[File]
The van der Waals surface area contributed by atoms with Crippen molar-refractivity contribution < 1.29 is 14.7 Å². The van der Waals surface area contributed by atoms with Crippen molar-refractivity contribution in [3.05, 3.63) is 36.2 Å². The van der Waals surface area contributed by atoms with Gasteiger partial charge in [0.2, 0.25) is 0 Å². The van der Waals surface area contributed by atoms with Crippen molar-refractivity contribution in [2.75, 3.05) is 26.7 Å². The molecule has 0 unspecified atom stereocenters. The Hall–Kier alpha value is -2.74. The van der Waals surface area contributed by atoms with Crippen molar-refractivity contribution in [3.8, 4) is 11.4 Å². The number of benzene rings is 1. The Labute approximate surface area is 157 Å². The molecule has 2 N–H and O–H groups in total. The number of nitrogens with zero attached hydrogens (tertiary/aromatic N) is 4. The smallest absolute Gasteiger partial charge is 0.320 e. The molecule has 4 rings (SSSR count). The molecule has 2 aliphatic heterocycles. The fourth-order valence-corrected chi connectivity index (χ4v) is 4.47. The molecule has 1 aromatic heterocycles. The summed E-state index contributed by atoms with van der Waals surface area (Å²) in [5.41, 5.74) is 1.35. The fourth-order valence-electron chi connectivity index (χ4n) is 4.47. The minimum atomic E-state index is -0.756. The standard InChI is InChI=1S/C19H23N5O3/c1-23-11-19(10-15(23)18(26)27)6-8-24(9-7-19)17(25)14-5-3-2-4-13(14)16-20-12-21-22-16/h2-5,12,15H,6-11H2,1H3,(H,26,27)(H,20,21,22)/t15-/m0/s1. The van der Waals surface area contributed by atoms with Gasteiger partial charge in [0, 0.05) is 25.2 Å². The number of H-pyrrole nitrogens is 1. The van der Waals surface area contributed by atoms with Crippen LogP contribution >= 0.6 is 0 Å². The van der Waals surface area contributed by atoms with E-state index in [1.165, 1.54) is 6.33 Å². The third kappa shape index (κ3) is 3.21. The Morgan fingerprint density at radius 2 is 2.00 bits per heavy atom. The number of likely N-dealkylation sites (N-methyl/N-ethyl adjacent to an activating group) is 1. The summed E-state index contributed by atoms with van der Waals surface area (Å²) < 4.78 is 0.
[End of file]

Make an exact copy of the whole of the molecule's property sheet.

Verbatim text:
The van der Waals surface area contributed by atoms with Crippen molar-refractivity contribution < 1.29 is 14.7 Å². The van der Waals surface area contributed by atoms with Crippen molar-refractivity contribution in [3.05, 3.63) is 36.2 Å². The van der Waals surface area contributed by atoms with Gasteiger partial charge in [0.2, 0.25) is 0 Å². The van der Waals surface area contributed by atoms with Crippen molar-refractivity contribution in [2.75, 3.05) is 26.7 Å². The molecule has 0 unspecified atom stereocenters. The Hall–Kier alpha value is -2.74. The van der Waals surface area contributed by atoms with Crippen molar-refractivity contribution in [3.8, 4) is 11.4 Å². The number of benzene rings is 1. The Labute approximate surface area is 157 Å². The molecule has 2 N–H and O–H groups in total. The number of nitrogens with zero attached hydrogens (tertiary/aromatic N) is 4. The smallest absolute Gasteiger partial charge is 0.320 e. The molecule has 4 rings (SSSR count). The molecule has 2 aliphatic heterocycles. The fourth-order valence-corrected chi connectivity index (χ4v) is 4.47. The molecule has 1 aromatic heterocycles. The summed E-state index contributed by atoms with van der Waals surface area (Å²) in [5.41, 5.74) is 1.35. The fourth-order valence-electron chi connectivity index (χ4n) is 4.47. The minimum atomic E-state index is -0.756. The standard InChI is InChI=1S/C19H23N5O3/c1-23-11-19(10-15(23)18(26)27)6-8-24(9-7-19)17(25)14-5-3-2-4-13(14)16-20-12-21-22-16/h2-5,12,15H,6-11H2,1H3,(H,26,27)(H,20,21,22)/t15-/m0/s1. The van der Waals surface area contributed by atoms with Gasteiger partial charge in [0, 0.05) is 25.2 Å². The number of H-pyrrole nitrogens is 1. The van der Waals surface area contributed by atoms with Crippen LogP contribution >= 0.6 is 0 Å². The van der Waals surface area contributed by atoms with E-state index in [1.165, 1.54) is 6.33 Å². The third kappa shape index (κ3) is 3.21. The Morgan fingerprint density at radius 2 is 2.00 bits per heavy atom. The number of likely N-dealkylation sites (N-methyl/N-ethyl adjacent to an activating group) is 1. The summed E-state index contributed by atoms with van der Waals surface area (Å²) < 4.78 is 0.